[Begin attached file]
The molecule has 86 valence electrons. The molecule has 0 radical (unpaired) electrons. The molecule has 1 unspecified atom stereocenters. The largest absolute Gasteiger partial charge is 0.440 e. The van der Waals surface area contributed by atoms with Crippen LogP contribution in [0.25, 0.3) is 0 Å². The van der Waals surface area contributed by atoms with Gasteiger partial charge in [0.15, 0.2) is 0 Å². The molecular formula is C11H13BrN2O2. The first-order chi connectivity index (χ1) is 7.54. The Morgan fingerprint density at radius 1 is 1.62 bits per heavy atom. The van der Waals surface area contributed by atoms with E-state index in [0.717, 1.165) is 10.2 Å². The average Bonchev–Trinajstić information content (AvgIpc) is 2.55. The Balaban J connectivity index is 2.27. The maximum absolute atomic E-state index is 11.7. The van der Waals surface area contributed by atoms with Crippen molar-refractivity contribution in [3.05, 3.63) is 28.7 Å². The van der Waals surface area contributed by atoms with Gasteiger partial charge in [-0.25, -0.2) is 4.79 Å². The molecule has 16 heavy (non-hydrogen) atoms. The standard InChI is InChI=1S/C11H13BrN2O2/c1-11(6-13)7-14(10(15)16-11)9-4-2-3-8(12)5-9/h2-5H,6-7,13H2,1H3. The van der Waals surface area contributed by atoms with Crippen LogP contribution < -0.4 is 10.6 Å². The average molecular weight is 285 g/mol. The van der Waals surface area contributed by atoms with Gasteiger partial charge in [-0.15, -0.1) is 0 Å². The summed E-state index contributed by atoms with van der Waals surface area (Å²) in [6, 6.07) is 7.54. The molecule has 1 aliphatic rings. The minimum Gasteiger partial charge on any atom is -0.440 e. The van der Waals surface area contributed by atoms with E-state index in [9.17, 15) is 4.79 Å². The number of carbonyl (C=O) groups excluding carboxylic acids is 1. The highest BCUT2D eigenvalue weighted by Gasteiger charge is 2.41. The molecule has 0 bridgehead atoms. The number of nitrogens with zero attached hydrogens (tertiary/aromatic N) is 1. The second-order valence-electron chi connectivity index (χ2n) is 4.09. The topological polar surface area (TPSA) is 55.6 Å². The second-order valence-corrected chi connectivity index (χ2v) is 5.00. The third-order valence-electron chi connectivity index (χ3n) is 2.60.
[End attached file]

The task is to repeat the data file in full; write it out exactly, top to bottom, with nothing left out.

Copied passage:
The molecule has 86 valence electrons. The molecule has 0 radical (unpaired) electrons. The molecule has 1 unspecified atom stereocenters. The largest absolute Gasteiger partial charge is 0.440 e. The van der Waals surface area contributed by atoms with Crippen LogP contribution in [0.25, 0.3) is 0 Å². The van der Waals surface area contributed by atoms with Gasteiger partial charge in [0.15, 0.2) is 0 Å². The molecular formula is C11H13BrN2O2. The first-order chi connectivity index (χ1) is 7.54. The Morgan fingerprint density at radius 1 is 1.62 bits per heavy atom. The van der Waals surface area contributed by atoms with E-state index in [0.717, 1.165) is 10.2 Å². The average Bonchev–Trinajstić information content (AvgIpc) is 2.55. The Balaban J connectivity index is 2.27. The maximum absolute atomic E-state index is 11.7. The van der Waals surface area contributed by atoms with Crippen molar-refractivity contribution in [3.05, 3.63) is 28.7 Å². The van der Waals surface area contributed by atoms with Gasteiger partial charge in [-0.25, -0.2) is 4.79 Å². The molecule has 16 heavy (non-hydrogen) atoms. The standard InChI is InChI=1S/C11H13BrN2O2/c1-11(6-13)7-14(10(15)16-11)9-4-2-3-8(12)5-9/h2-5H,6-7,13H2,1H3. The van der Waals surface area contributed by atoms with Crippen LogP contribution < -0.4 is 10.6 Å². The average molecular weight is 285 g/mol. The van der Waals surface area contributed by atoms with Gasteiger partial charge in [-0.15, -0.1) is 0 Å². The summed E-state index contributed by atoms with van der Waals surface area (Å²) in [6, 6.07) is 7.54. The molecule has 1 aliphatic rings. The minimum Gasteiger partial charge on any atom is -0.440 e. The van der Waals surface area contributed by atoms with E-state index in [9.17, 15) is 4.79 Å². The number of carbonyl (C=O) groups excluding carboxylic acids is 1. The highest BCUT2D eigenvalue weighted by Gasteiger charge is 2.41. The molecule has 0 bridgehead atoms. The number of nitrogens with zero attached hydrogens (tertiary/aromatic N) is 1. The second-order valence-electron chi connectivity index (χ2n) is 4.09. The topological polar surface area (TPSA) is 55.6 Å². The second-order valence-corrected chi connectivity index (χ2v) is 5.00. The third-order valence-electron chi connectivity index (χ3n) is 2.60.